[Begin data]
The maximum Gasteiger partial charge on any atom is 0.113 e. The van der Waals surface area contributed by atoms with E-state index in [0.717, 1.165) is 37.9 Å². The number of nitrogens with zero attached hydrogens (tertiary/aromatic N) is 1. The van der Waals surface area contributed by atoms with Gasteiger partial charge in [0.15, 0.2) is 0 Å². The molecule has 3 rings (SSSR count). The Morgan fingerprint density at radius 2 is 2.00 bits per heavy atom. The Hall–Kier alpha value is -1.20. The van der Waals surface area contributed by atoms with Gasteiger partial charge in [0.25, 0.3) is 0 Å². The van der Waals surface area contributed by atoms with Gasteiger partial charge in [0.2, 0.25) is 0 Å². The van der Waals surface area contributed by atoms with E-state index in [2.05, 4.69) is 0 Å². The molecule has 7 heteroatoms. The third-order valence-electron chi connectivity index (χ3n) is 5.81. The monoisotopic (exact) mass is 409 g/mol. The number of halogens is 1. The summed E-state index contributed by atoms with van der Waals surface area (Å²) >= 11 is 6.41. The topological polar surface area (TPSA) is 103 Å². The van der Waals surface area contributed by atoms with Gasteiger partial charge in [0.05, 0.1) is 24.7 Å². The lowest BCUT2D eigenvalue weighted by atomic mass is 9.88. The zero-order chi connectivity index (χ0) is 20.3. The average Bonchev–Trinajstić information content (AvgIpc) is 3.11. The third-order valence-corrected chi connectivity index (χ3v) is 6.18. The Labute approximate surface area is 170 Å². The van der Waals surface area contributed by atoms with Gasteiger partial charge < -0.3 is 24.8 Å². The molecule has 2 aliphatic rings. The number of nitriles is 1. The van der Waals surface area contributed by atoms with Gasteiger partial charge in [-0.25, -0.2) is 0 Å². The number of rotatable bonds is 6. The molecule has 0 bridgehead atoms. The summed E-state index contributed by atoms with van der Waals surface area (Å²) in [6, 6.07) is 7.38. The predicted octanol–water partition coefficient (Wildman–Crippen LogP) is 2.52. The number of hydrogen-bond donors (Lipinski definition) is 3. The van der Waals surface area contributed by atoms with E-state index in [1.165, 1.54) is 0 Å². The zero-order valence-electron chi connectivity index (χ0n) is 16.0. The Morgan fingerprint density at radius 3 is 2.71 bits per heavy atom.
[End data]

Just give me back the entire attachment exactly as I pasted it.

The maximum Gasteiger partial charge on any atom is 0.113 e. The van der Waals surface area contributed by atoms with E-state index in [0.717, 1.165) is 37.9 Å². The number of nitrogens with zero attached hydrogens (tertiary/aromatic N) is 1. The van der Waals surface area contributed by atoms with Gasteiger partial charge in [0.15, 0.2) is 0 Å². The molecule has 3 rings (SSSR count). The Morgan fingerprint density at radius 2 is 2.00 bits per heavy atom. The Hall–Kier alpha value is -1.20. The van der Waals surface area contributed by atoms with Gasteiger partial charge in [0.25, 0.3) is 0 Å². The van der Waals surface area contributed by atoms with Gasteiger partial charge in [0.2, 0.25) is 0 Å². The van der Waals surface area contributed by atoms with E-state index in [2.05, 4.69) is 0 Å². The molecule has 7 heteroatoms. The third-order valence-electron chi connectivity index (χ3n) is 5.81. The monoisotopic (exact) mass is 409 g/mol. The number of halogens is 1. The summed E-state index contributed by atoms with van der Waals surface area (Å²) >= 11 is 6.41. The topological polar surface area (TPSA) is 103 Å². The van der Waals surface area contributed by atoms with Gasteiger partial charge in [0.05, 0.1) is 24.7 Å². The lowest BCUT2D eigenvalue weighted by atomic mass is 9.88. The zero-order chi connectivity index (χ0) is 20.3. The average Bonchev–Trinajstić information content (AvgIpc) is 3.11. The third-order valence-corrected chi connectivity index (χ3v) is 6.18. The Labute approximate surface area is 170 Å². The van der Waals surface area contributed by atoms with Gasteiger partial charge < -0.3 is 24.8 Å². The molecule has 2 aliphatic rings. The number of nitriles is 1. The van der Waals surface area contributed by atoms with Gasteiger partial charge in [-0.25, -0.2) is 0 Å². The number of rotatable bonds is 6. The molecule has 0 bridgehead atoms. The summed E-state index contributed by atoms with van der Waals surface area (Å²) in [6, 6.07) is 7.38. The predicted octanol–water partition coefficient (Wildman–Crippen LogP) is 2.52. The number of hydrogen-bond donors (Lipinski definition) is 3. The van der Waals surface area contributed by atoms with E-state index in [1.165, 1.54) is 0 Å². The zero-order valence-electron chi connectivity index (χ0n) is 16.0. The Morgan fingerprint density at radius 3 is 2.71 bits per heavy atom.